This Friday, all New York City public schools will debut Vegan Fridays. Under the new initiative, Fridays at NYC public schools will mean menus filled with plant-based options such as bagels and jelly; veggie tacos; Mediterranean pasta, black bean, and plantain rice bowls; and more. These meals will be available for free to the 930,000 children who attend NYC public schools.
The Vegan Fridays initiative follows an adoption of Meatless Mondays by all 1,700 public schools in NYC in 2019. The shift to serving meatless meals to kids on Mondays was put in place by then-mayor Bill de Blasio and then Brooklyn Borough President Eric Adams—who was elected as NYC’s first vegan mayor last year. After helping to push through Meatless Mondays at NYC schools, Adams helped get Meatless Fridays on the menu in 2021.
NYC public schools will phase in the transition to Vegan Fridays with non-vegan options available for children upon request. Due to federal guidelines, dairy milk will also continue to be available.
NYC gives kids plant-based school lunch options
In 2016, Adams went vegan and a plant-based diet helped him combat health issues, including severe symptoms of type 2 diabetes. In his position as Brooklyn Borough President, Adams implemented several initiatives to help New Yorkers embrace plant-based eating to better their health, including spearheading the $400,000 Plant-Based Lifestyle Medicine Program in the NYC Health + Hospitals/Bellevue medical system which focused on providing whole-food, plant-based nutrition and lifestyle counseling to critically ill patients.
Prior to securing the mayoral win last year, Adams authorized a $10,000 discretionary grant to support the Food As Medicine Initiative, a plant-based nutrition education program at the State University of New York (SUNY) Downstate College of Medicine.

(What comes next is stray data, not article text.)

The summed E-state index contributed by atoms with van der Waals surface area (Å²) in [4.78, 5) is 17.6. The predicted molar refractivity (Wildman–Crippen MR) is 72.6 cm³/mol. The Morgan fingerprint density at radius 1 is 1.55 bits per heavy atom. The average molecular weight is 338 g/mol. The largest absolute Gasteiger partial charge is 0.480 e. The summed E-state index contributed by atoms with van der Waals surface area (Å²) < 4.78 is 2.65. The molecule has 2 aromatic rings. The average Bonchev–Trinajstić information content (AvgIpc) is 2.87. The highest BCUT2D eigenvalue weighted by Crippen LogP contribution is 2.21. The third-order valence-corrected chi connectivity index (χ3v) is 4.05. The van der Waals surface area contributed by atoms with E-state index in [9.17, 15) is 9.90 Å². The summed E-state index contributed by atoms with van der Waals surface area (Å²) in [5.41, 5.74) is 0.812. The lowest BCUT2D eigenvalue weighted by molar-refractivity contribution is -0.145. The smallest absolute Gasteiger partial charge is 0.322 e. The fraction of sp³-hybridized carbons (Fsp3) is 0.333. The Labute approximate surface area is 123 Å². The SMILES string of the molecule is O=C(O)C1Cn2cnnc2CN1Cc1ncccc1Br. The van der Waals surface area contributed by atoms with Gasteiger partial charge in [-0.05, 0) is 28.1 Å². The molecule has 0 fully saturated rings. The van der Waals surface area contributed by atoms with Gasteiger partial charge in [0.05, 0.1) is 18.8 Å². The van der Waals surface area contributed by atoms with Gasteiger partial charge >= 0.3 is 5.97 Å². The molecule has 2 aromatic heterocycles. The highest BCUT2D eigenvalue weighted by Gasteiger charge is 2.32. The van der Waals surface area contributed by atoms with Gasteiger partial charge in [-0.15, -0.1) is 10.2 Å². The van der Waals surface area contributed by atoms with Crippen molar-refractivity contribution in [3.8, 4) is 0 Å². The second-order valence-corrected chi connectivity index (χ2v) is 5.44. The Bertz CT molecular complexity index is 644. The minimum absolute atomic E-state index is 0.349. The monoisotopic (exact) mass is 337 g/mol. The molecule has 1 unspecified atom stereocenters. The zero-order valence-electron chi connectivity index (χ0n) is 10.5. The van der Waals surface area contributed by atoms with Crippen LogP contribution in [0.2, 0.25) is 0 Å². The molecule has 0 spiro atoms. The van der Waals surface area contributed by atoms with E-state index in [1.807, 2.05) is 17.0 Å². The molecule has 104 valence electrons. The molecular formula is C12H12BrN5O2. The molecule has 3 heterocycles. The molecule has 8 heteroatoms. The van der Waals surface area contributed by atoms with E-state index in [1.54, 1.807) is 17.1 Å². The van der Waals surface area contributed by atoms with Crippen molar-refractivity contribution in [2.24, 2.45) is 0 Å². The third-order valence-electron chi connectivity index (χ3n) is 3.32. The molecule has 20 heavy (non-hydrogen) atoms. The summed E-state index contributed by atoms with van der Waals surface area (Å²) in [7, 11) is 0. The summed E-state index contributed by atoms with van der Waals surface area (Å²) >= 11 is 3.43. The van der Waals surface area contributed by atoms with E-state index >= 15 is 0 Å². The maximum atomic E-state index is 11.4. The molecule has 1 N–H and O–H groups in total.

When it comes to school lunches, Adams has been on a mission to make them healthier and free from harmful foods such as processed meats. To that end, Adams spearheaded Resolution 238, which called upon the Department of Education to remove processed meat such as bologna, pepperoni, and hot dogs from public school menus citywide. The NYC Council adopted the resolution in October 2019.
Now, Adams is throwing his full weight behind the Vegan Fridays initiative, which he sees as a big step forward for the youngest of his constituents. “Plant-based options in schools means healthy eating and healthy living, and improving the quality of life for thousands of New York City students,” Adams said in a statement.
Dairy: a barrier to vegan schools
Schools are required to serve fluid dairy milk under the National School Lunch and School Breakfast Programs, a USDA regulation that is wrapped up in dairy industry lobbying. Federal regulations stipulate that program participants “cannot discriminate against the drinking of cow’s milk before school, after school, on school grounds, or at any school-sponsored event.” The requirement is predicated on claims that dairy is nutritionally important for children, despite the fact that many of them—particularly children of color—are lactose intolerant.
In addition to discriminating against children of color, this milk requirement poses a barrier for operating fully vegan schools in the US. In 2019, Florida-based King Charter School tried to become the nation’s first public school serving a 100-percent vegan menu and corresponding curriculum. One stumbling block the school encountered was eligibility for meal reimbursements under the National School Lunch and School Breakfast programs. While not taking the reimbursement is an option, doing so greatly disadvantages the school financially compared to schools that agree to serve dairy milk.
For more about vegan school lunches, read:
Vegan Chicken Nuggets Come to School Lunch Menus for 125K Students
Sweden Opens Its First All-Vegan School
10 Easy, Packable, Vegan School Lunches